How to Socialize Big Changes at Work, Part 2: Scale Up Your Effort

This is the second post in a three part series about how to socialize your ideas to get your team to adopt them.

Part 1: Start at the Grassroots Level

Part 2: Scale up your Effort (this post)

Part 3: Timing

OK! At this point, we’ve started to socialize our idea in our team, one person at a time. We might be ready to ask for time in a planning meeting to discuss it with the group, or maybe float it in a company group chat.

DO NOT: Start with ‘Fuck [x technology], LET’S DO [y technology]!!!!111oneone

If you start with ‘Fuck [some technology we’re already using], I have bad news for you. At some point, someone on your team made the decision to use that technology, and enough other people agreed that it became a part of your team’s tools. That decision maker, and probably several people who agreed with that decision maker, are still around.

So when you open with “Fuck [this thing you all decided to use],” you’re insulting and belittling the prior decisions of the exact people you’re trying to get on your side. This is not a strategic move.

In addition to insulting your colleagues, this move broadcasts that you haven’t done your research on the alternatives to your idea. You’re not aware of the reasons to use [x] technology versus [y] technology, because you’ve chosen to use the word ‘fuck’ (or some other dismissive term) instead of advocating based on the merits and drawbacks of the options. You don’t know why your coworkers went with [x]. Did you ask? Do you have information about the team’s needs that explain why [x] was used? How does that information affect your case for using [y]?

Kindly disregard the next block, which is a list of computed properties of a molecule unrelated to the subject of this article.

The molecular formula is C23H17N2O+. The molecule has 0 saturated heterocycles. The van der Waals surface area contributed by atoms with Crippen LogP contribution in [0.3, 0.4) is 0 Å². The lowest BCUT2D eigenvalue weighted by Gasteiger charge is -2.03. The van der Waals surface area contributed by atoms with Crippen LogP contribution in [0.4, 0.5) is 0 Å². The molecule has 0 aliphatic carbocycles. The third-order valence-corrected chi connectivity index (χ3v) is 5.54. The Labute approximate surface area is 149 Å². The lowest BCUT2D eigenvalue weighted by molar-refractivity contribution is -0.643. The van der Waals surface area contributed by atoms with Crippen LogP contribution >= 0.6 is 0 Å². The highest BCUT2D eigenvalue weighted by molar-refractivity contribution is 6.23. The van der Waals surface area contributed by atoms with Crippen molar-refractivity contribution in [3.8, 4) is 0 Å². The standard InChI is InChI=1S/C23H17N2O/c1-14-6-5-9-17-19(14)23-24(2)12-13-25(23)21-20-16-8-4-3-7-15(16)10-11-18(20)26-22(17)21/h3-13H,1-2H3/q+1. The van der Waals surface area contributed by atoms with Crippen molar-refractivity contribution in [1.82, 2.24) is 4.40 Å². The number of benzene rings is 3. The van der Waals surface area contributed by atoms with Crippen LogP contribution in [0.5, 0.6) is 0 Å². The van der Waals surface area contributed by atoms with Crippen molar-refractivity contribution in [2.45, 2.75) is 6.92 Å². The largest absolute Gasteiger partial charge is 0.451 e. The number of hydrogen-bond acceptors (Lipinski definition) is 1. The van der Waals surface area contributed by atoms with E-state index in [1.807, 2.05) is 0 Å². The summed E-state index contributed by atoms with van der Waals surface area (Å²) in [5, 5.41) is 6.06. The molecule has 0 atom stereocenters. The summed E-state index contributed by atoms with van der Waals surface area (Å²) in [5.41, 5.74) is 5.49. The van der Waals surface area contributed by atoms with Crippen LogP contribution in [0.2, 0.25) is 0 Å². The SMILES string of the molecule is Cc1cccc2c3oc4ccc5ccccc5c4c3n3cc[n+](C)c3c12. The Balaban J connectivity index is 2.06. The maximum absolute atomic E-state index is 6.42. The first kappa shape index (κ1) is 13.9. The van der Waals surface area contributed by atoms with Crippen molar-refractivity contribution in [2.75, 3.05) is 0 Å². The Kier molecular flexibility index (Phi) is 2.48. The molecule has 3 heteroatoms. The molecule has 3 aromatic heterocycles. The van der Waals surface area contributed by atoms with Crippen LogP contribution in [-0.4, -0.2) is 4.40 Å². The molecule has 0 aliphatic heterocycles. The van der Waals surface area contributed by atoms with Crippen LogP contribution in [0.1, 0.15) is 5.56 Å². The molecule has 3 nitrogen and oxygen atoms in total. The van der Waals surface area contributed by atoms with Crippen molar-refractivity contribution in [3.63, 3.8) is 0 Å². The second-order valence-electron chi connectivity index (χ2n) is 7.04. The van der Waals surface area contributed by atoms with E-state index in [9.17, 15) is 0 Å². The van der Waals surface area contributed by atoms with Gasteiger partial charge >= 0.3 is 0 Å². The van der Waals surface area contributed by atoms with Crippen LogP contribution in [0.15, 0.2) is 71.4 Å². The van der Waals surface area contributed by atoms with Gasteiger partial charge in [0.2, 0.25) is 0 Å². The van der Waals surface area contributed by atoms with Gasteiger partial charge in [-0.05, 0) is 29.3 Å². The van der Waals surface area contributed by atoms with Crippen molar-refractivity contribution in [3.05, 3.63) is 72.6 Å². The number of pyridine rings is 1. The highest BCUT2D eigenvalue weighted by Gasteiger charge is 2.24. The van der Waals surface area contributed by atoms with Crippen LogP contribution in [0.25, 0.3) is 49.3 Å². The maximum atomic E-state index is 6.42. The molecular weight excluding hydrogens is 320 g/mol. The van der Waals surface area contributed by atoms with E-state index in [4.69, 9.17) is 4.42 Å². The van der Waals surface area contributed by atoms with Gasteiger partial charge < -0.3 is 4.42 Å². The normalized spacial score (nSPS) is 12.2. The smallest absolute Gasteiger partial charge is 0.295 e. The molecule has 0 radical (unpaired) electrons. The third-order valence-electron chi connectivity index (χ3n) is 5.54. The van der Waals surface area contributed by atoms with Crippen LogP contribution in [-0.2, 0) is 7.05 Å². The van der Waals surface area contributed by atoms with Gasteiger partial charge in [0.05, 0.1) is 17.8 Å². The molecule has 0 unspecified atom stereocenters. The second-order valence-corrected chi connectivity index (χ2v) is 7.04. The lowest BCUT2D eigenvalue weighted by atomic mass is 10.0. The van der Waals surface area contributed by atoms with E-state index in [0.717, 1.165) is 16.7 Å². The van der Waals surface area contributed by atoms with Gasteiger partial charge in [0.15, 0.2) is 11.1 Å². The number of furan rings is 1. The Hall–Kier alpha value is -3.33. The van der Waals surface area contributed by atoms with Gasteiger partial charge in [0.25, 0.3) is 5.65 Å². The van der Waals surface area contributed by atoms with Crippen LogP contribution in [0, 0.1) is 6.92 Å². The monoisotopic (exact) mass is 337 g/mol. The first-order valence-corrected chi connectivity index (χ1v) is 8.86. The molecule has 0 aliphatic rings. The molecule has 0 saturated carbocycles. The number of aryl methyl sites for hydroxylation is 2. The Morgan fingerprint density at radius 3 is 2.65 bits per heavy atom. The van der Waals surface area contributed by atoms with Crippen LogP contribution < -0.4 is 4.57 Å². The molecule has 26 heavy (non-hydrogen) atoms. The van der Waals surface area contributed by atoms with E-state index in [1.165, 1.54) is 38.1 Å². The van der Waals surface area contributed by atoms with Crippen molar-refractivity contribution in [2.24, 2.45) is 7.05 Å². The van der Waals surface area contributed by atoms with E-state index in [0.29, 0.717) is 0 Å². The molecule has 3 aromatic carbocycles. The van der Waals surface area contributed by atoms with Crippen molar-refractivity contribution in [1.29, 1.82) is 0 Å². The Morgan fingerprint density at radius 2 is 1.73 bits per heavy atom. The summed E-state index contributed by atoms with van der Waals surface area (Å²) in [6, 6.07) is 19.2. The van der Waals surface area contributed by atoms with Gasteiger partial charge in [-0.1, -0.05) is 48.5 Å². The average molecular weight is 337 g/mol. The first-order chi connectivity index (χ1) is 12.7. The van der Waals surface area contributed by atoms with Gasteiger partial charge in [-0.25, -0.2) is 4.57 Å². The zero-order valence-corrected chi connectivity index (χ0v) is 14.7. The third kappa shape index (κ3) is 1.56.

DO: Make your case in terms of circumstances.

Even if you and others think that [x] was an abjectly incorrect decision, you don’t want to risk putting someone on the defensive when you need them to listen to you. So, if you want your team to change course, it’s helpful to couch it in terms of circumstances and how those circumstances have changed. “Back when we picked up solution [x], [x] made sense because our circumstances were [a]. Now our circumstances have changed to [b], and so we’re experiencing pain [c] as a result of using [x]. Given that change in our circumstances, it could make sense for us to move to solution [y] instead. This way, your team can move to a new decision without insinuating that the old decision was wrong.

In fact, if you only get one takeaway from this series, let it be this technique. Equipped with this technique (and one other technique that involved peace gifts of chocolate covered almonds), I perfected the art of winning over cantankerous old guys who led whatever team wrote the system I was replacing. Sometimes the project is impossible without that person’s help, and you’ll win them over in ways that weeks of debating, then arguing, then yelling never could. You’ll be a hero! (Also, this person knows a ton of relevant information and a ton of interesting stuff. Every time you have an opportunity to listen to someone like this tell stories, do it).